On Thursday, it suspended a purchase of 10 Airbus A330s, a move made just days after Airbus complained to European politicians about China having put off buying 10 A380 superjumbos and 35 A330s.

China and Russia have said their airlines will not comply with the emissions charge, which could keep their carriers from traveling to Europe altogether. Congress has considered a similar measure.

At a meeting last month in Moscow, almost 30 countries adopted a resolution threatening Europe with eight forms of retaliation they would consider if the charge is not scrapped. Among those measures are bringing legal cases before international trade forums, not granting European carriers landing rights and routes, and new levies against EU national airlines…

Airlines aren’t necessarily opposed to paying for their emissions in European airspace, which is unquestionably under EU jurisdiction, but chafe at being charged for emissions over other parts of the world. For example, European airspace takes up only 9 percent of a flight from San Francisco to London, according to Airlines for America. The rest is over the U.S., Canada and the high seas, but airlines would be charged for the entire 5,371-mile trip.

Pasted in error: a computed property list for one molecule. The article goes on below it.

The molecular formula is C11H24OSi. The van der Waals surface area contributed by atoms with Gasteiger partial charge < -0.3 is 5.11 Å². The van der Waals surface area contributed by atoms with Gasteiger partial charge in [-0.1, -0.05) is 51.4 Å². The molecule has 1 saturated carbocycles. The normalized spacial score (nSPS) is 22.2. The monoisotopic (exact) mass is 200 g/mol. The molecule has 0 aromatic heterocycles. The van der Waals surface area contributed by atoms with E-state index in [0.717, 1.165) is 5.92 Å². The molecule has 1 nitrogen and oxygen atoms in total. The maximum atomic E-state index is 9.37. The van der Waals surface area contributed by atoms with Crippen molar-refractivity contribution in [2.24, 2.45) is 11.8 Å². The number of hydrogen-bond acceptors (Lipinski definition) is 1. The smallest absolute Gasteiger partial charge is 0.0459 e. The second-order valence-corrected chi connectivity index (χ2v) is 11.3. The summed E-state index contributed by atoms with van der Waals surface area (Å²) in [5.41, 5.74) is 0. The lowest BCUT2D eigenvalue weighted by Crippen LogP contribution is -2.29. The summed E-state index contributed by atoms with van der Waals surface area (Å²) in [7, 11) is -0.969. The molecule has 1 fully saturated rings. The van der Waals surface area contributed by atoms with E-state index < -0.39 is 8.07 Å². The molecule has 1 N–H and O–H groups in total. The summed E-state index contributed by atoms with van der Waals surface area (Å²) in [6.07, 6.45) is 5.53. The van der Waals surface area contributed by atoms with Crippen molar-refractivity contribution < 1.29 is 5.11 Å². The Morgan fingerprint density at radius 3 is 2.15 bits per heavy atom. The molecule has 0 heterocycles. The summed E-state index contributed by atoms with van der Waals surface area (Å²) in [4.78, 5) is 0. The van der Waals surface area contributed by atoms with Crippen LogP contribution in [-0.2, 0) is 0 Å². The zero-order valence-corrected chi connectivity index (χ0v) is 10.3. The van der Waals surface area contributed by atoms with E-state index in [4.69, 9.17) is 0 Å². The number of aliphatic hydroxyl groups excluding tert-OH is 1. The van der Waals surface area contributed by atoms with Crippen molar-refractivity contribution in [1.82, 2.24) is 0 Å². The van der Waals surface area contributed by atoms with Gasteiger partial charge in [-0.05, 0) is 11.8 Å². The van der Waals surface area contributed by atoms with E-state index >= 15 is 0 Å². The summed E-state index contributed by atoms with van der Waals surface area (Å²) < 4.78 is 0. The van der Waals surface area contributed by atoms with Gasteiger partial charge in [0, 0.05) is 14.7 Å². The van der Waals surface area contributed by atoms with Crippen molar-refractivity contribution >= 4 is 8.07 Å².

Money talks and a silly Emission Trading Scheme walks.  Or soon will.  Unless the Europeans want to take on the whole world.  Plunging the international economy into a trade war.  Could they be so arrogant?  Well that’s a silly question.  Of course they can be.  But will they put their silly environmentalism where their economies are?  And do they think the world is so ignorant not to see that this is just a way to get others to pay for their chronic budget deficits?  The world is betting they’re not.  And will back down.  Which they’d be wise to do.  For if they thought they had deficit problems before an international trade war directed at them they ain’t seen nothing yet.